• Furloughs at the Centers for Disease Control resulted in limited information regarding the spread of contagious diseases.
  • Over 3,500 bankruptcy cases were suspended.

Considering the list above, if Congress does not get a budget passed soon and you were planning on taking a trip to a national museum or needed a visa application processed quickly then you could be up for some disappointment.   Otherwise your life will go on as normal.  That is hardly the end of the world!

America has survived government shutdowns before.  While I do hope that Republicans are able to pull off a budget to prevent another government shutdown, it is only if a solid budget is passed that significantly curtails spending and is a step towards sharper budget cuts to come in the near future.  Otherwise, I say go ahead and shut the government down!

If the government were to shut down it might be a pleasant reminder for millions of Americans to realize that their lives will continue perfectly fine without the infestation of government agencies working daily to degrade our liberties all while on the taxpayers’ dime.  Maybe then Americans will clearly see that they are the engine that runs this country – not the government!

  • Kyle

    I agree with Chris Bounds, mostly. If there are truly non-essential parts of our government than logic says shut them down. Why have them if they are non-essential? The problem is everyone has their own opinion of what is essential and what is not.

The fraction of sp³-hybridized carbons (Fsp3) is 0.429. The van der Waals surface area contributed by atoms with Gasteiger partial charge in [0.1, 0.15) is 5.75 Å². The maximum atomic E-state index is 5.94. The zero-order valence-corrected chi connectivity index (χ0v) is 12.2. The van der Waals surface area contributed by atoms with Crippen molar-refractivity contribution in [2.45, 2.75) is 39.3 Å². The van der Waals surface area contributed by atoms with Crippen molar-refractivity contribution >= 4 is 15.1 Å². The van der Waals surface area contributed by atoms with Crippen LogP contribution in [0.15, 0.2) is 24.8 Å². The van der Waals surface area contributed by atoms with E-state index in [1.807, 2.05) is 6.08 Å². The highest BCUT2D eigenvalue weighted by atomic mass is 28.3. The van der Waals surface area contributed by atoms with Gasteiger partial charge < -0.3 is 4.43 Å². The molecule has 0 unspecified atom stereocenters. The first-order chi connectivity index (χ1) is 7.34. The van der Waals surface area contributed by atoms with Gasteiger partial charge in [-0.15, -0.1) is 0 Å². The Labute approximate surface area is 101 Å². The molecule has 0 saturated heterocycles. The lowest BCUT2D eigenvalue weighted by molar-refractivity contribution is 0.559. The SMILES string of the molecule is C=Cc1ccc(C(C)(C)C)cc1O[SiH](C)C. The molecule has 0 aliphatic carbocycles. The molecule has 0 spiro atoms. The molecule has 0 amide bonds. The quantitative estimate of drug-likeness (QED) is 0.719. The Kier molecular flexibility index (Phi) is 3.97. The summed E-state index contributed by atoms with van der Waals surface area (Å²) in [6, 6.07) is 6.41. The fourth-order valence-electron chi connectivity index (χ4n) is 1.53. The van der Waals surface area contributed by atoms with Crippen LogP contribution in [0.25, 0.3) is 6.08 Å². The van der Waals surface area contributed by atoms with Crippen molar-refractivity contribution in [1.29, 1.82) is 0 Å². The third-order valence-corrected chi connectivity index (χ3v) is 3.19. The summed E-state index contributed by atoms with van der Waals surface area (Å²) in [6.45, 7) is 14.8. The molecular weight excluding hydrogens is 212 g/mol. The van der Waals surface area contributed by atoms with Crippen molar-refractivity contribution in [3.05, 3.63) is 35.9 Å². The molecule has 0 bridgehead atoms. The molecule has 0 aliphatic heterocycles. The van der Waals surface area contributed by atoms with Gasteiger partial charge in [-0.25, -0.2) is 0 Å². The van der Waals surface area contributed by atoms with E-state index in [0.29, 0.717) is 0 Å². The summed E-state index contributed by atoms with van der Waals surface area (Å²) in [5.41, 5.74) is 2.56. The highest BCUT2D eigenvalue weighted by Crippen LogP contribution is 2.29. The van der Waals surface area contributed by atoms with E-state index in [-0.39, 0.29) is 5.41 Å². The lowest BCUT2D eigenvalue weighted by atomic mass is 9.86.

• melissa

    I must say you are one stupid person… This article was a piece of crap… You know nothing! Our soldiers would go with out pay or partial pay. Friends of mine that have federal jobs will be out of work. My husband and many others are fighting in Iraq and Afghanistan to protect this country. Our soldiers do not deserve this. My husband has deployed 3 other times and its hard on them in this line of work! for you to say shut the government down is so out of place and ignorant!

    • http://www.libertyjuice.com ChrisBoundsTX

      Melissa,

      The troops should not have to worry about their paychecks. They did not have to in 1995 when the government shutdown during the Clinton Administration. It seems that Obama is holding the troops hostage to raise the stakes in the budget debate. http://is.gd/GO4f9Z

      Keep in mind that Democrats decided not to pass this budget last last year because of elections. If there is a shutdown it will solely be the fault of Obama and Democrats.

  • DanO

    This post is one-sided gibberish. Consider the government employees and contractors for a moment. How many are tax-paying single parents with mortgages and car payments to pay? Since when is taking away a hard working, tax-paying Americans paycheck something we should root for? A government shutdown does not affect everyone equally, you are right in that. Some people may not even notice the short term effects. But many will see them all too clearly. The last thing our country needs is more unemployment, bankruptcies, and foreclosures. That’s the big deal Chris Bounds.